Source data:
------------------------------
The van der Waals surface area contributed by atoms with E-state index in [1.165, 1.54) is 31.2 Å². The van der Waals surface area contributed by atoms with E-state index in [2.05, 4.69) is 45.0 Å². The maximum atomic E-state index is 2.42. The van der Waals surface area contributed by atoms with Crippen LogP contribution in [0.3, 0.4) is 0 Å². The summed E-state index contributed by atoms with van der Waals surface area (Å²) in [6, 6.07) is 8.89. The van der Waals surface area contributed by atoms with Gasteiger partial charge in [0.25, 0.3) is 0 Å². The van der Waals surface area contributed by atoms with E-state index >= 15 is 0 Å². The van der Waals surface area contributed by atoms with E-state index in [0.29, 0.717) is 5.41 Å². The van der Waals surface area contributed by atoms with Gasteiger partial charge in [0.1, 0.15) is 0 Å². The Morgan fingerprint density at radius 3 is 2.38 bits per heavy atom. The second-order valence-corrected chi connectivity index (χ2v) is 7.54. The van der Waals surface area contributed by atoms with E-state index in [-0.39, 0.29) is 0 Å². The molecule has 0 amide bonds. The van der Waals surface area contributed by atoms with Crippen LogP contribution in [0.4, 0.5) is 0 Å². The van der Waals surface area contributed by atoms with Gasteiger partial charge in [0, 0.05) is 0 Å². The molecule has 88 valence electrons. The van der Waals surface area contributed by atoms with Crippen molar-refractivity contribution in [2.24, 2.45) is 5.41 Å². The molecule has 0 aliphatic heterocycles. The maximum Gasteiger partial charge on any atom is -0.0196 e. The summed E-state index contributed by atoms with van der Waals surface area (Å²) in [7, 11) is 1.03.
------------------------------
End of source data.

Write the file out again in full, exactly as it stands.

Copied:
The van der Waals surface area contributed by atoms with E-state index in [1.165, 1.54) is 31.2 Å². The van der Waals surface area contributed by atoms with E-state index in [2.05, 4.69) is 45.0 Å². The maximum atomic E-state index is 2.42. The van der Waals surface area contributed by atoms with Crippen LogP contribution in [0.3, 0.4) is 0 Å². The summed E-state index contributed by atoms with van der Waals surface area (Å²) in [6, 6.07) is 8.89. The van der Waals surface area contributed by atoms with Gasteiger partial charge in [0.25, 0.3) is 0 Å². The van der Waals surface area contributed by atoms with E-state index >= 15 is 0 Å². The van der Waals surface area contributed by atoms with E-state index in [0.29, 0.717) is 5.41 Å². The van der Waals surface area contributed by atoms with Gasteiger partial charge in [0.1, 0.15) is 0 Å². The Morgan fingerprint density at radius 3 is 2.38 bits per heavy atom. The second-order valence-corrected chi connectivity index (χ2v) is 7.54. The van der Waals surface area contributed by atoms with E-state index in [-0.39, 0.29) is 0 Å². The molecule has 0 amide bonds. The van der Waals surface area contributed by atoms with Crippen LogP contribution in [0.4, 0.5) is 0 Å². The van der Waals surface area contributed by atoms with Gasteiger partial charge in [0, 0.05) is 0 Å². The molecule has 88 valence electrons. The van der Waals surface area contributed by atoms with Crippen molar-refractivity contribution in [2.24, 2.45) is 5.41 Å². The molecule has 0 aliphatic heterocycles. The maximum Gasteiger partial charge on any atom is -0.0196 e. The summed E-state index contributed by atoms with van der Waals surface area (Å²) in [7, 11) is 1.03.